Flow cytometry is a technique for measuring components (cells) and the properties of individual cells in liquid suspension. In essence, suspended cells are brought to a detector, one by one, by means of a flow channel. Fluidic devices under laminar flow define the trajectories and velocities that cells traverse across the detector, and fluorescence, absorbance, and light scattering are among the cell properties that can be detected. Flow sorting allows individual cells to be sorted on the basis of their measured properties, and one to three or more global properties of the cell can be measured. Flow cytometers and cell sorters make use of one or more excitation sources and one or two fluorescent dyes to measure and characterize several thousands of cells per second. Flow cytometry gives objective and accurate results (Bunthof et al., 2001; Shleeva et al., 2002), overcoming the problems with the manual methods described above.

Function and types of flow cytometry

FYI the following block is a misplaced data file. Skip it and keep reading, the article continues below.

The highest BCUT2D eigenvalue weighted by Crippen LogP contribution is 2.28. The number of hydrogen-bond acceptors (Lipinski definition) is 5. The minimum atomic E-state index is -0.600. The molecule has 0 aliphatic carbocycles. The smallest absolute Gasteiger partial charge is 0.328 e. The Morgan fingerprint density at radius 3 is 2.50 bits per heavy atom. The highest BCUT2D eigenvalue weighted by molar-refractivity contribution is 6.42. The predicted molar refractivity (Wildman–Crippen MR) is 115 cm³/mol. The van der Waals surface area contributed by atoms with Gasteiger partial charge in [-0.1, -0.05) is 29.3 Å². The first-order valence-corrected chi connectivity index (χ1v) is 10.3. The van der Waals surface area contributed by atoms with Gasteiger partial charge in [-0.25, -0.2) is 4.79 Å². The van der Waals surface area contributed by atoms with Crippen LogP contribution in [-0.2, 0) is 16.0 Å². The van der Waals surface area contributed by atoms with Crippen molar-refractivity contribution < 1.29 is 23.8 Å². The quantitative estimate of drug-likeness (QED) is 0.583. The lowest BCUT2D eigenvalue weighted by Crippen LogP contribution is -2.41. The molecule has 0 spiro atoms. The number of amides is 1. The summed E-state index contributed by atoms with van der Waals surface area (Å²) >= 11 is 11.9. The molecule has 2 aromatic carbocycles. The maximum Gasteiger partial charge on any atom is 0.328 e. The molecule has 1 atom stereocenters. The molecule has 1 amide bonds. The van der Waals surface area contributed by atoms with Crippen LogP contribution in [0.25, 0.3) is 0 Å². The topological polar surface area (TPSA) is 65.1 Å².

Fluidics, optics and electronics are the three main systems that make up a flow cytometer. In a few minutes, the flow cytometer can acquire data on all subpopulations within a sample, making it ideal for assessment of heterogenous population, such as spermatozoa. The adaptation of flow cytometry to sperm assessment began when it was used for measuring their DNA content (Evenson et al., 1980) and its application to semen analysis has gradually increased over the last 10-15 years. Flow cytometry is now applied to semen evaluation of traits such as cell viability, acrosomal integrity, mitochondrial function, capacitation status, membrane fluidity and DNA status. New fluorescent stains and techniques are continuously being developed that have potential application to the flow cytometric evaluation of spermatozoa.